Thursday, January 31, 2008
29th January, 2008, Doi Inthanon, NW Thailand
My last day's birding dawned bright and clear - an answer to prayer! Up at the summit at dawn it was chilly, but at least there was no fog.
On the summit trail birds materialized in waves out of nowhere, and then were suddenly everywhere, leaving me scarcely knowing where to look!
Some common bird wave participants were Yellow-bellied Fantails, Yellow-cheeked Tits and Rufous-winged Fulvettas.
This leaf warbler appeared briefly in front of me. It seems to have a different head pattern (especially the eyestripe and lores) from the one I photographed on the 26th, so maybe it's the other one of the White-tailed/Blyth's pair!
The real treat was the presence of some thrushes. Wintering thrushes are difficult to see except as brief fly-overs. Here though, there was a large flock - perhaps 30-40, feeding in the dense undergrowth. Most were only visible as they were disturbed by some workmen. I managed to identify Grey-sided and Chestnut, and got a few snaps of the latter.
I was able to get a few 'improvement shots' of birds I photographed on the first day. Here's a Chestnut-tailed Minla grappling with a large fruit in a manner reminiscent of a tit. The weird orange background is actually the sphagnum bog in the early morning light!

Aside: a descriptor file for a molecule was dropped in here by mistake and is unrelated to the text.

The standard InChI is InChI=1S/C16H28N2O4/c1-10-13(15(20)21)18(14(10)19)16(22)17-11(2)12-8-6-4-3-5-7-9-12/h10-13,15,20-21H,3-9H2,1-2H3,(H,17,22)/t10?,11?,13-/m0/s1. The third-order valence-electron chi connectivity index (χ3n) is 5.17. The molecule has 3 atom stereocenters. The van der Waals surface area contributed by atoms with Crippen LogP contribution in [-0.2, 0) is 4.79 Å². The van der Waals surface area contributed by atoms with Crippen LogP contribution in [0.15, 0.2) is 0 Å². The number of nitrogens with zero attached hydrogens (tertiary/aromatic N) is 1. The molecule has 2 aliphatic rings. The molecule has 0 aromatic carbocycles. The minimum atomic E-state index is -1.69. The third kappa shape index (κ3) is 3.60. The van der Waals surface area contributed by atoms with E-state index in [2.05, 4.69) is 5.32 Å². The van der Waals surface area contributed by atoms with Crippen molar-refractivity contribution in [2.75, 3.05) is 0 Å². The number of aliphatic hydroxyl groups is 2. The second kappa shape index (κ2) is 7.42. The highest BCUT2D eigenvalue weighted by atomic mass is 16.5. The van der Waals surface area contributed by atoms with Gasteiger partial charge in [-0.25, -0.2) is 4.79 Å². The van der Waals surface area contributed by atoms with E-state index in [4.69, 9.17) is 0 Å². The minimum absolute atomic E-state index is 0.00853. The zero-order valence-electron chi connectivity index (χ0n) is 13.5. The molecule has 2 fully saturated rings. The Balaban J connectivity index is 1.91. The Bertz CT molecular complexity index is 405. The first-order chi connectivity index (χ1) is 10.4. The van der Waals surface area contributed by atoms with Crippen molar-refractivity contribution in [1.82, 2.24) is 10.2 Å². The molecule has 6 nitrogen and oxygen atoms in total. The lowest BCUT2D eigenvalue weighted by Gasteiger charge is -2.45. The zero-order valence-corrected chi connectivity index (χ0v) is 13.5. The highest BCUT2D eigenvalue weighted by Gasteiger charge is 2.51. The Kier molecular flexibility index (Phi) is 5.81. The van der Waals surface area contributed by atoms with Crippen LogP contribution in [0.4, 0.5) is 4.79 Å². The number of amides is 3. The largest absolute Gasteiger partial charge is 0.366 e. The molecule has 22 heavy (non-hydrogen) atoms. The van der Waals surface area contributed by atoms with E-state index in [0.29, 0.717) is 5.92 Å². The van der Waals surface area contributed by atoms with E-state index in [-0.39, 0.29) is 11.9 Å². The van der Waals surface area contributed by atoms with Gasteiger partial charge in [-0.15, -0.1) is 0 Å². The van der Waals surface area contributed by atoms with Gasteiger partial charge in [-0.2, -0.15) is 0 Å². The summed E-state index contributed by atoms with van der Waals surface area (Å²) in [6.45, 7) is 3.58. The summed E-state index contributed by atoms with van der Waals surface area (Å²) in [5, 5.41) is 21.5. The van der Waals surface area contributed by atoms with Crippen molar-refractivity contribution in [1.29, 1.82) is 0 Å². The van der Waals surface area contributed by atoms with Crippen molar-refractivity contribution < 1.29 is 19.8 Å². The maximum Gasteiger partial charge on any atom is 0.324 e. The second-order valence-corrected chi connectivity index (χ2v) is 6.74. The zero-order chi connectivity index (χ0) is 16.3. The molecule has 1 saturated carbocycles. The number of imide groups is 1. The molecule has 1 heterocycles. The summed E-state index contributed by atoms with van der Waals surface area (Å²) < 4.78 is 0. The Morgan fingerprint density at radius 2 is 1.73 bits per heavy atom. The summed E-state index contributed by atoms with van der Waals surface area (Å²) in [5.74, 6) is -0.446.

A Chestnut-crowned Laughingthrush defending his territory with his loud, distinctive song - "RRRREEEEP-ee-cheep"!
And a Dark-backed Sibia in front of a popular mobile phone company advert!
After a few hours I decided to go down the mountain in search of warmer temperatures!
I caught up with both male and female Grey Bushchats by the roadside.
I decided to spend my last few hours in the hide at Mr Deang's. In contrast to yesterday, the stream in front of the hide was birdless for over an hour. Then finally several birds arrived at once.
The male Hill Blue Flycatcher is obvious enough, but did you notice the Dark-sided Thrush on the left?
Here's a slightly better pic of the flycatcher...
... and of the thrush. Watching the thrush feeding, it was easy to understand why this species is difficult to see. It moved across the ground extremely slowly, and would spend long periods completely motionless. Once it found a good spot for food, it stayed in exactly the same place for an hour and a half, digging and removing leaves and root wads, and even small branches, in order to extract the grubs that were underneath. Eventually it had dug a very noticeable hollow, completely cleared of debris.
Mmmm - looks delicious! Who'd like to try some? Check out those rictal bristles. Perhaps it should be called 'Bearded Thrush'!
What do you do while watching a stationary bird for an hour and a half? I experimented with different camera settings! This is one taken without flash, handheld, at 1/15th of a second!
One more pic of my 'old friend', the female Siberian Blue Robin.
Right at the end of my time in the hide, a surprise! After sitting in the hide over several days, I thought I had seen everything that frequented this particular spot. Then, this male Lesser Shortwing suddenly popped out of the undergrowth. That's the great thing about birding - you never know what you're going to see!
A nice end to my Thai trip!